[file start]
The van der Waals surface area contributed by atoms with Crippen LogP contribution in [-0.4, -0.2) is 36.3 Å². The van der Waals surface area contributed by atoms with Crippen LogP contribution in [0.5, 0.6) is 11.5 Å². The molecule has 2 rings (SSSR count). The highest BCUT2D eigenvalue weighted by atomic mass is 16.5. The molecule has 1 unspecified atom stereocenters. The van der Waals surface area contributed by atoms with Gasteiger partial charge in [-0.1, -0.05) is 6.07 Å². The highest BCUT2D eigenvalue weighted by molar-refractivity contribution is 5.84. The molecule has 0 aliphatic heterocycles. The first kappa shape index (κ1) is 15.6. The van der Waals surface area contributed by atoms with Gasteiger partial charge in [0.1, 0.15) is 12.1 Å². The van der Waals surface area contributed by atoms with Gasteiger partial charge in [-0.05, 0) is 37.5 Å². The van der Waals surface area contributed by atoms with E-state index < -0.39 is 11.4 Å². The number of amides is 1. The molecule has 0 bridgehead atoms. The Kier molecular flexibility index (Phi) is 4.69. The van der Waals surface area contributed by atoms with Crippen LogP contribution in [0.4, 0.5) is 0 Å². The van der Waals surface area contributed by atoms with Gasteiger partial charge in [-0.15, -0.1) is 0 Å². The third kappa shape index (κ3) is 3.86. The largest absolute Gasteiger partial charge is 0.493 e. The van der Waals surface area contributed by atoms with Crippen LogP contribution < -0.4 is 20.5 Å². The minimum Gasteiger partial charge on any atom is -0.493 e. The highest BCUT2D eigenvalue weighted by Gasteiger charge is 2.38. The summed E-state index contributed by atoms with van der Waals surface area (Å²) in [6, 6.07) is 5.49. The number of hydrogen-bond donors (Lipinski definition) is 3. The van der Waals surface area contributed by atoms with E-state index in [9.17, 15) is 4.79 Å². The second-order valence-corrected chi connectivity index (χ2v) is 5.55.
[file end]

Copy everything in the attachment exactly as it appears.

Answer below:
The van der Waals surface area contributed by atoms with Crippen LogP contribution in [-0.4, -0.2) is 36.3 Å². The van der Waals surface area contributed by atoms with Crippen LogP contribution in [0.5, 0.6) is 11.5 Å². The molecule has 2 rings (SSSR count). The highest BCUT2D eigenvalue weighted by atomic mass is 16.5. The molecule has 1 unspecified atom stereocenters. The van der Waals surface area contributed by atoms with Gasteiger partial charge in [-0.1, -0.05) is 6.07 Å². The highest BCUT2D eigenvalue weighted by molar-refractivity contribution is 5.84. The molecule has 0 aliphatic heterocycles. The first kappa shape index (κ1) is 15.6. The van der Waals surface area contributed by atoms with Gasteiger partial charge in [0.1, 0.15) is 12.1 Å². The van der Waals surface area contributed by atoms with Gasteiger partial charge in [-0.05, 0) is 37.5 Å². The van der Waals surface area contributed by atoms with E-state index < -0.39 is 11.4 Å². The number of amides is 1. The molecule has 0 bridgehead atoms. The Kier molecular flexibility index (Phi) is 4.69. The van der Waals surface area contributed by atoms with Crippen LogP contribution in [0.4, 0.5) is 0 Å². The van der Waals surface area contributed by atoms with Gasteiger partial charge in [-0.15, -0.1) is 0 Å². The third kappa shape index (κ3) is 3.86. The largest absolute Gasteiger partial charge is 0.493 e. The van der Waals surface area contributed by atoms with Crippen LogP contribution < -0.4 is 20.5 Å². The minimum Gasteiger partial charge on any atom is -0.493 e. The highest BCUT2D eigenvalue weighted by Gasteiger charge is 2.38. The summed E-state index contributed by atoms with van der Waals surface area (Å²) in [6, 6.07) is 5.49. The number of hydrogen-bond donors (Lipinski definition) is 3. The van der Waals surface area contributed by atoms with E-state index in [9.17, 15) is 4.79 Å². The second-order valence-corrected chi connectivity index (χ2v) is 5.55.